LOUISVILLE, Ky. (WDRB) -- Their opinions were different, and so were their proposed solutions. But the dozens of people who gathered inside Highland Baptist Church for a town hall meeting Tuesday night were united by the same problem: the surge of violent crime impacting the Highlands and Bardstown Road corridor.

"When I parked here tonight, getting ready to get out of my car, and there's a frickin' syringe laying on the ground," said one of them. "It's sort of symbolic to me that just seems like a stab in my heart. It's like, maybe it is time to leave."

The meeting was assembled by Councilwoman Cassie Chambers Armstrong, D-8, after several shootings in the area over just a couple months. Some of them happened near bars at the heart of the neighborhood.

"We need more resources directed to this neighborhood," one of the residents told Chambers Armstrong and the other state and municipal leaders who fielded their questions and concerns.

A resource-strapped Louisville Metro Police Department explained it is trying. According to Maj. David Allen, the commander of the Fifth Division, which includes the Highlands, the department is sending extra officers from other patrol divisions to the Fifth Division on Friday and Saturday nights.

"And if you're out late at night, you'll actually see their cars and lights on," Allen said. "You'll see them as you look down the blocks."

Chambers Armstrong also explained another possible solution, which has generated controversy. Earlier this week, the councilwoman filed an ordinance that, if passed, would roll back the alcohol sales in Louisville from 4 a.m. to 2 a.m. The ordinance would take effect seven days after passage, and would expire on Dec. 30, 2021, unless Louisville Metro Council opts to extend it before that date.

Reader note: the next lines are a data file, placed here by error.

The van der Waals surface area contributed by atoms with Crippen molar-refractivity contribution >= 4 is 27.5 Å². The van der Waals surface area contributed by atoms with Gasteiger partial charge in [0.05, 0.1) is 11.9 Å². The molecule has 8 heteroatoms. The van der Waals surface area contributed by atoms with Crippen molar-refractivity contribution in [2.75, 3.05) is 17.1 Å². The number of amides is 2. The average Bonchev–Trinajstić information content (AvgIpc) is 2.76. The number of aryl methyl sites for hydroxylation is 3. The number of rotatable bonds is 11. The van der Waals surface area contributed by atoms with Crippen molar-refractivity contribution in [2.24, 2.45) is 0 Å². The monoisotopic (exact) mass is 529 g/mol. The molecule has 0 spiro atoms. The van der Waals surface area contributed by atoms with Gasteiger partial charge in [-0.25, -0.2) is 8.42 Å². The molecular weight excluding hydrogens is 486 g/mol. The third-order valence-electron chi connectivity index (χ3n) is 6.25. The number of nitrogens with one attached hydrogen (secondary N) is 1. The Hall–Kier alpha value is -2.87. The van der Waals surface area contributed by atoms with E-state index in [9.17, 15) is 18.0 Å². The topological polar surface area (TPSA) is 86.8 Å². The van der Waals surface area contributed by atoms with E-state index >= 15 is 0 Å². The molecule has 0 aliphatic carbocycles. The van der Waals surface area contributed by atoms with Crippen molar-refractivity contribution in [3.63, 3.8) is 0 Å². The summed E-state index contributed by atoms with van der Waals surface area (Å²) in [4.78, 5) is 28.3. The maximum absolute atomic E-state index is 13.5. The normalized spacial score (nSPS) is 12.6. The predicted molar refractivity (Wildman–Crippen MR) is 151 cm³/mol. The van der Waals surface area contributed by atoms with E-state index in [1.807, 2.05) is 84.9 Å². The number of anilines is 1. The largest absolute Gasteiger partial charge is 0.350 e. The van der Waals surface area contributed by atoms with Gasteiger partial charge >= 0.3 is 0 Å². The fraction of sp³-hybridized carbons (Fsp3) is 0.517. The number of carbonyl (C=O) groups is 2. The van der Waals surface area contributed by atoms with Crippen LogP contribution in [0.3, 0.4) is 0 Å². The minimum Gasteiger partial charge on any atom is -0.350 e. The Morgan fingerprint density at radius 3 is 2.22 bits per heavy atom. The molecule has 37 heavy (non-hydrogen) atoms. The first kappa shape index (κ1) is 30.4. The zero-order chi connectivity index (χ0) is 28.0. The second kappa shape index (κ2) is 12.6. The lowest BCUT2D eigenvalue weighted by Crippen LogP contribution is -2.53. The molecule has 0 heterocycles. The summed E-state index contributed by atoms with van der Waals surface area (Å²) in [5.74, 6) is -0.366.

"Data from other places shows that minor changes to liquor license hours can lead to significant changes in violent crime," Chambers Armstrong said Monday, in a statement. "Our city needs a multifaceted response to gun violence, and this temporary change can be one piece of that puzzle."

During the Tuesday town hall, some from the Highlands and others from other parts of the city voiced opposition to the ordinance, arguing the rule would be neither fair nor effective.

"Bars and nightclubs are not fueling the rise in crime," said one of the speakers, Corey Nett, to some skeptical groans from others the room.

LMPD Chief Erika Shields, who also attended, said she believes the change is worth trying.

"Because the problem is we are pulling from all over the city to try to prevent some things happening when I'm having people shot right and left," she said.

Metro Council will debate the ordinance in the coming weeks.

Meanwhile, Chambers Armstrong has drafted a 'Bardstown Road Report’ to help the community understand the neighborhood's influx of crime while it contemplates solutions.

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